Calcium, iron, zinc and sodium are also imperative for adolescence. Calcium is actually needed during this time than any other due to an overwhelming increase in skeletal growth. 90% of adult bone mass is attained during this period of life. Milk is an excellent source for calcium in the diets of adolescents, as well as cheese, ice cream and frozen yogurt. Calcium-fortified foods, including orange juice, breakfast bars, bread, and cereals, which are usually fortified to the same level as milk can also be excellent sources of calcium. Lactose intolerant teens who are unable to consume small amounts of milk with food, yogurt, or aged cheese can utilize lactose-free and low-lactose milks as well as chewable enzyme tablets. (Story, n.d.).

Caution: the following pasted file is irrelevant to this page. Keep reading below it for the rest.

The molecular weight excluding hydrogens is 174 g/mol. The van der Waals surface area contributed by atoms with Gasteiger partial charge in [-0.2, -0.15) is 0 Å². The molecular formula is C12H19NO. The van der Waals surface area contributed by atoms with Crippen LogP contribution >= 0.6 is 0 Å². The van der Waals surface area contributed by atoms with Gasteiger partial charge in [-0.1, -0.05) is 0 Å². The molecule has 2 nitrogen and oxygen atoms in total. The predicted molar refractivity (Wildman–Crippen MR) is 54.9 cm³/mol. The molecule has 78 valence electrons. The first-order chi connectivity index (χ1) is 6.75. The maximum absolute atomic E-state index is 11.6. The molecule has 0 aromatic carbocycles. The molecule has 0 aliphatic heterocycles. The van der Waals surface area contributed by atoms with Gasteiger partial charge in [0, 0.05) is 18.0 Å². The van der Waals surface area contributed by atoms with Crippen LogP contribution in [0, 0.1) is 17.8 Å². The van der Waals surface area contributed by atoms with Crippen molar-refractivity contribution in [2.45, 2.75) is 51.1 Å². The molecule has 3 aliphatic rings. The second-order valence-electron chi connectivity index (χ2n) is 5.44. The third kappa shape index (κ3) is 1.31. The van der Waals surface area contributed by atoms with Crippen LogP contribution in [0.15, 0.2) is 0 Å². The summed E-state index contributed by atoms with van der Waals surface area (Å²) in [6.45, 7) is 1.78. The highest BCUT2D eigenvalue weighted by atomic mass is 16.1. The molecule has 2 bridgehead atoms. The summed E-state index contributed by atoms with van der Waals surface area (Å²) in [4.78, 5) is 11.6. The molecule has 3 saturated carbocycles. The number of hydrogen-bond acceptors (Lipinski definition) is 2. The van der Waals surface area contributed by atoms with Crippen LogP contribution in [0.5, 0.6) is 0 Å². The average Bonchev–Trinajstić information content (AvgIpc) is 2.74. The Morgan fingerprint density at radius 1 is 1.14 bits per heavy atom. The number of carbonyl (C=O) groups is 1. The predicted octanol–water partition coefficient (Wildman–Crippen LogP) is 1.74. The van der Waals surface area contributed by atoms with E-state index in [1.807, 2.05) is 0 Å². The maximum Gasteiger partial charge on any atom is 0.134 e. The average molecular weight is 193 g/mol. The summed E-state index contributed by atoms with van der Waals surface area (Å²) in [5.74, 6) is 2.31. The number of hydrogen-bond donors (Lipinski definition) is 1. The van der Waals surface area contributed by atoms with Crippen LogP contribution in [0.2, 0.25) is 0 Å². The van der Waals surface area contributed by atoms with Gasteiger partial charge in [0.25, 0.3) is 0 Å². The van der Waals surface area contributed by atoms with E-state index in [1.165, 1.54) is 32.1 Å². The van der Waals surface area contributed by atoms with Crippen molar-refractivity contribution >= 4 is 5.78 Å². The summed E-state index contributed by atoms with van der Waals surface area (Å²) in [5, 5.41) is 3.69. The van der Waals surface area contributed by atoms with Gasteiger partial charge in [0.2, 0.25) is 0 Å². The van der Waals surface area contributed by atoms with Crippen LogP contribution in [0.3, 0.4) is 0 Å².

Iron is crucial for the transportation of oxygen in the bloodstream and for the prevention of anemia. Iron found in meat, fish, and poultry, is more easily absorbed by the body than that found in grains and other plant foods. This type of iron should be consumed as it will more easily provide the necessary levels. Zinc plays a major role in growth and sexual maturation and therefore is highly beneficial to adolescents. Zinc can be found in red meats, shellfish, and whole grains as well as in fortified foods such as cereal; however, like iron, zinc from plant sources are not as easily absorbed as zinc from animal sources. Vegetarians and vegans should use iron and zinc supplements for this reason. (Story, n.d.).

The human body needs some sodium to function properly as it helps maintain a balance of fluids and helps with the transmission of nerve impulses, as well as the contraction and relaxation of muscles. This sodium can be derived from almost all food sources including processed and prepared foods as well as natural food sources. Sodium intake should be limited as high levels can lead to diseases such as heart disease and high blood pressure. (Story, n.d.). (Mayo, n.d.).